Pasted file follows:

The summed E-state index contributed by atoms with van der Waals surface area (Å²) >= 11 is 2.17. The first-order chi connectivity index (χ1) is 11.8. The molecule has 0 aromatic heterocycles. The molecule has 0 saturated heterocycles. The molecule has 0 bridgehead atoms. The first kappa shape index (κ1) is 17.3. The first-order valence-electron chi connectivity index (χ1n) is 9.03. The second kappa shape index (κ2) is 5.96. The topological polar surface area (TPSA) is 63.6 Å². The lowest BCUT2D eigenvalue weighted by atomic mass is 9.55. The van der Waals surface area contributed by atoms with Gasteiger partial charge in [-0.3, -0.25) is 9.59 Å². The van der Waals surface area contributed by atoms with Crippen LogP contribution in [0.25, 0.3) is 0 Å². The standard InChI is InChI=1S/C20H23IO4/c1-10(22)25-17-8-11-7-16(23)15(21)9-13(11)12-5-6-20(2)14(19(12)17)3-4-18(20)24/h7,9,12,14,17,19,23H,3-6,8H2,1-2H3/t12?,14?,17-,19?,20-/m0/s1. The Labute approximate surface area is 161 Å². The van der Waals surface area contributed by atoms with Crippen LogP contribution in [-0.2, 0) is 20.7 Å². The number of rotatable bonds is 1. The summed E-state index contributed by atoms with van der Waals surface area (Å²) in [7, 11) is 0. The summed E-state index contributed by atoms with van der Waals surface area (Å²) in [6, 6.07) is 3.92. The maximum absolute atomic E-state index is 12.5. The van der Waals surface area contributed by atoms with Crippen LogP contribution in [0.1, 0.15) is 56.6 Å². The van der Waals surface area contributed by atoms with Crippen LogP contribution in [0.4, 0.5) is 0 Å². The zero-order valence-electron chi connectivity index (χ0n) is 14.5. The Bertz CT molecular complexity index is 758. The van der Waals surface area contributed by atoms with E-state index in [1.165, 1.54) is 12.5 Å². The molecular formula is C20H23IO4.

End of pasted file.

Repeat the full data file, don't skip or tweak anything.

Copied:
The summed E-state index contributed by atoms with van der Waals surface area (Å²) >= 11 is 2.17. The first-order chi connectivity index (χ1) is 11.8. The molecule has 0 aromatic heterocycles. The molecule has 0 saturated heterocycles. The molecule has 0 bridgehead atoms. The first kappa shape index (κ1) is 17.3. The first-order valence-electron chi connectivity index (χ1n) is 9.03. The second kappa shape index (κ2) is 5.96. The topological polar surface area (TPSA) is 63.6 Å². The lowest BCUT2D eigenvalue weighted by atomic mass is 9.55. The van der Waals surface area contributed by atoms with Gasteiger partial charge in [-0.3, -0.25) is 9.59 Å². The van der Waals surface area contributed by atoms with Crippen LogP contribution in [0.25, 0.3) is 0 Å². The standard InChI is InChI=1S/C20H23IO4/c1-10(22)25-17-8-11-7-16(23)15(21)9-13(11)12-5-6-20(2)14(19(12)17)3-4-18(20)24/h7,9,12,14,17,19,23H,3-6,8H2,1-2H3/t12?,14?,17-,19?,20-/m0/s1. The Labute approximate surface area is 161 Å². The van der Waals surface area contributed by atoms with Crippen LogP contribution in [-0.2, 0) is 20.7 Å². The number of rotatable bonds is 1. The summed E-state index contributed by atoms with van der Waals surface area (Å²) in [7, 11) is 0. The summed E-state index contributed by atoms with van der Waals surface area (Å²) in [6, 6.07) is 3.92. The maximum absolute atomic E-state index is 12.5. The van der Waals surface area contributed by atoms with Crippen LogP contribution in [0.1, 0.15) is 56.6 Å². The van der Waals surface area contributed by atoms with Crippen LogP contribution in [0.4, 0.5) is 0 Å². The zero-order valence-electron chi connectivity index (χ0n) is 14.5. The Bertz CT molecular complexity index is 758. The van der Waals surface area contributed by atoms with E-state index in [1.165, 1.54) is 12.5 Å². The molecular formula is C20H23IO4.